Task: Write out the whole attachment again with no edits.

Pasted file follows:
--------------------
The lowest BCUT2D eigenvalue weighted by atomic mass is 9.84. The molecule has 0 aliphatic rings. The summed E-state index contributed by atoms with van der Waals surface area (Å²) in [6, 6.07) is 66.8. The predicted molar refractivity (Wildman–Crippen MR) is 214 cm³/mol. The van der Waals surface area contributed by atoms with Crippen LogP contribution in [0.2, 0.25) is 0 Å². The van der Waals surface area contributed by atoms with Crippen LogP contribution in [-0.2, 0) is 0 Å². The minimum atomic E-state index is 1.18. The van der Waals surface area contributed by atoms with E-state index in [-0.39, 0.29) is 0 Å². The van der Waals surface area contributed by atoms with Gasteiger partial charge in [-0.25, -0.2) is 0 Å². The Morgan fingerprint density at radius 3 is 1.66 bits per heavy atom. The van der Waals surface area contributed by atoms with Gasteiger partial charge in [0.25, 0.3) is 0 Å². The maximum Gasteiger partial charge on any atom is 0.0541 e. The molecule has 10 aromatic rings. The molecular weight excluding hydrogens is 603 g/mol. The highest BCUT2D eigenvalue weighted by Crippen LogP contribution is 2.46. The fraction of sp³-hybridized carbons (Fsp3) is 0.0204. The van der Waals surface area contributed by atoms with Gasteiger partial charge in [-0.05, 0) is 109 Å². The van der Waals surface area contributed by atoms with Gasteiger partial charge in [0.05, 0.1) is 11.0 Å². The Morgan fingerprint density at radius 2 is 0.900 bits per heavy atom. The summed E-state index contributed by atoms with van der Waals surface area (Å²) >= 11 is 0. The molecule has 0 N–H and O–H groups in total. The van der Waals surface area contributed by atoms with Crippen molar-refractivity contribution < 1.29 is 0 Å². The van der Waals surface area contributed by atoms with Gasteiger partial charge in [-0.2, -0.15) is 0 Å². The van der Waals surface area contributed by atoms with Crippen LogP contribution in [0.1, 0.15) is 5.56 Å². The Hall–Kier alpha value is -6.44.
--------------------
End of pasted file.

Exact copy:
The lowest BCUT2D eigenvalue weighted by atomic mass is 9.84. The molecule has 0 aliphatic rings. The summed E-state index contributed by atoms with van der Waals surface area (Å²) in [6, 6.07) is 66.8. The predicted molar refractivity (Wildman–Crippen MR) is 214 cm³/mol. The van der Waals surface area contributed by atoms with Crippen LogP contribution in [0.2, 0.25) is 0 Å². The van der Waals surface area contributed by atoms with Crippen LogP contribution in [-0.2, 0) is 0 Å². The minimum atomic E-state index is 1.18. The van der Waals surface area contributed by atoms with E-state index in [-0.39, 0.29) is 0 Å². The van der Waals surface area contributed by atoms with Gasteiger partial charge in [-0.25, -0.2) is 0 Å². The Morgan fingerprint density at radius 3 is 1.66 bits per heavy atom. The van der Waals surface area contributed by atoms with Gasteiger partial charge in [0.25, 0.3) is 0 Å². The maximum Gasteiger partial charge on any atom is 0.0541 e. The molecule has 10 aromatic rings. The molecular weight excluding hydrogens is 603 g/mol. The highest BCUT2D eigenvalue weighted by Crippen LogP contribution is 2.46. The fraction of sp³-hybridized carbons (Fsp3) is 0.0204. The van der Waals surface area contributed by atoms with Gasteiger partial charge in [-0.05, 0) is 109 Å². The van der Waals surface area contributed by atoms with Gasteiger partial charge in [0.05, 0.1) is 11.0 Å². The Morgan fingerprint density at radius 2 is 0.900 bits per heavy atom. The summed E-state index contributed by atoms with van der Waals surface area (Å²) >= 11 is 0. The molecule has 0 N–H and O–H groups in total. The van der Waals surface area contributed by atoms with Crippen molar-refractivity contribution < 1.29 is 0 Å². The van der Waals surface area contributed by atoms with Gasteiger partial charge in [-0.2, -0.15) is 0 Å². The van der Waals surface area contributed by atoms with Crippen LogP contribution in [0.1, 0.15) is 5.56 Å². The Hall–Kier alpha value is -6.44.